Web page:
Five Eyes countries press for back doors into applications, again

Canada has again joined its partners in the Five Eyes intelligence co-operative and is calling on tech companies to work with governments to find a legal way around their end-to-end encryption.

In a news release over the weekend, senior cabinet officials from Canada, the U.S., the United Kingdom, Australia and New Zealand, as well as the governments of India and Japan, urged the industry to address concerns that encryption in their products helps criminals by precluding any legal access to unlawful communications.

“Particular implementations of encryption technology … pose significant challenges to public safety, including to highly vulnerable members of our societies like sexually exploited children,” officials wrote.

The governments are asking industry to help find “reasonable, technically feasible solutions” that do the following:

  • Embed the safety of the public in system designs, thereby enabling companies to act against illegal content and activity effectively with no reduction to safety, and facilitating the investigation and prosecution of offences and safeguarding the vulnerable.
  • Enable law enforcement access to content in a readable and usable format where a (court) authorization is lawfully issued, is necessary and proportionate, and is subject to strong safeguards and oversight.
  • Engage in consultation with governments and other stakeholders to facilitate legal access in a way that is substantive and genuinely influences design decisions.

The demand by governments and law enforcement agencies for lawful access to encrypted communications has been going on for years, and been resisted by privacy experts for just as long.

It’s being raised again, says the statement, because of proposals to apply end-to-end encryption across major messaging services. Many services including WhatsApp and Telegram already offer it. Zoom has been testing it since July.

The issue last hit headlines in the summer of 2019 when the University of Toronto’s Citizen Lab condemned then-Public Safety Minister Ralph Goodale for changing Canada’s policy on lawful access. Before then, Canada said it favoured strong encryption in products to protect citizens. However, after Goodale signed a Five Eyes communique urging tech companies to include “mechanisms in the design of their encrypted products and services whereby governments, acting with appropriate legal authority, can obtain access to data in a readable and usable format.”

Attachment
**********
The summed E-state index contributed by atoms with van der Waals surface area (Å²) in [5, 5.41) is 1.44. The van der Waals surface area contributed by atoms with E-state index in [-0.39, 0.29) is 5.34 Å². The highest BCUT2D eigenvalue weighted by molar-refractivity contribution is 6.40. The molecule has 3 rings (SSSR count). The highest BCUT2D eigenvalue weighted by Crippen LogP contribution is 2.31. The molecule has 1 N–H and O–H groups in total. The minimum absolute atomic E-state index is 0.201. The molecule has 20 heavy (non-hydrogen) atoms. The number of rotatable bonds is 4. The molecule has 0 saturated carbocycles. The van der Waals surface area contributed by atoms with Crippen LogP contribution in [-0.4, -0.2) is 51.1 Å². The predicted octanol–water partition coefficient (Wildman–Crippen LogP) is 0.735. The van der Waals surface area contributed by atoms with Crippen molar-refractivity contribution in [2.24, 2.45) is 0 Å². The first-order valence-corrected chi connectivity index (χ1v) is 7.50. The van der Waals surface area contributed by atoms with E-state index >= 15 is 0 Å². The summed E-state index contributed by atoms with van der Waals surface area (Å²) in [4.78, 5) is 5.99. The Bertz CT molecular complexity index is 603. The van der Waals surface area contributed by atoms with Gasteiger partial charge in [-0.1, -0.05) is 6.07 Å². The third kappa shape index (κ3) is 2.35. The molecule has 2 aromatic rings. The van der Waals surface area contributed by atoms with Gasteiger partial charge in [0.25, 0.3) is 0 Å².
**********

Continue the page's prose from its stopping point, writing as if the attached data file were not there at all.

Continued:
Citizen Lab hit back. “In advancing an irresponsible encryption policy that would deny individuals and businesses access to strong encryption, [Ralph Goodale, Minister of Public Safety] and the Government of Canada have failed to publicly acknowledge and present the range of serious harms that would follow should companies voluntarily, or under compulsion, adopt the government’s current policy,” it said.

Briefly, privacy and many encryption experts argue that what governments want is a back door into systems so they can read communications of crooks and nation-states. However, they say even if any back door system needs judicial approval a hole is a hole, and it can be exploited by any skilled attacker. There is no such thing, they argue as a process that can only be used by governments. As a result, such back doors or processes end personal privacy.

The weekend communique acknowledges that technology companies use encryption to protect their users. But, the release also says, law enforcement must find a way to respond to “illegal content, child sexual exploitation and abuse, violent crime, terrorist propaganda and attack planning.” In fact, the Five Eyes argue, end to end encryption hobbles tech companies own efforts to fight these threats.

All that is being asked, according to the Five Eyes community, is for law enforcement agencies to access content “in limited circumstances where necessary and proportionate to investigate serious crimes and protect national security.”

“We challenge the assertion that public safety cannot be protected without compromising privacy or cybersecurity,” the statement reads.  “We strongly believe that approaches protecting each of these important values are possible and strive to work with industry to collaborate on mutually agreeable solutions.”

Suggestions include creating master decryption keys that, in theory, only law enforcement agencies can access with a court order; giving police the ability to get a court order to compel suspects to decrypt their conversations; or creating a way that allows third parties to lawfully listen in to encrypted conversations or messages.

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Jim Love, Chief Content Officer, IT World Canada

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Howard Solomon
Howard Solomon
Currently a freelance writer, I'm the former editor of and Computing Canada. An IT journalist since 1997, I've written for several of ITWC's sister publications including and Computer Dealer News. Before that I was a staff reporter at the Calgary Herald and the Brampton (Ont.) Daily Times. I can be reached at hsolomon [@]

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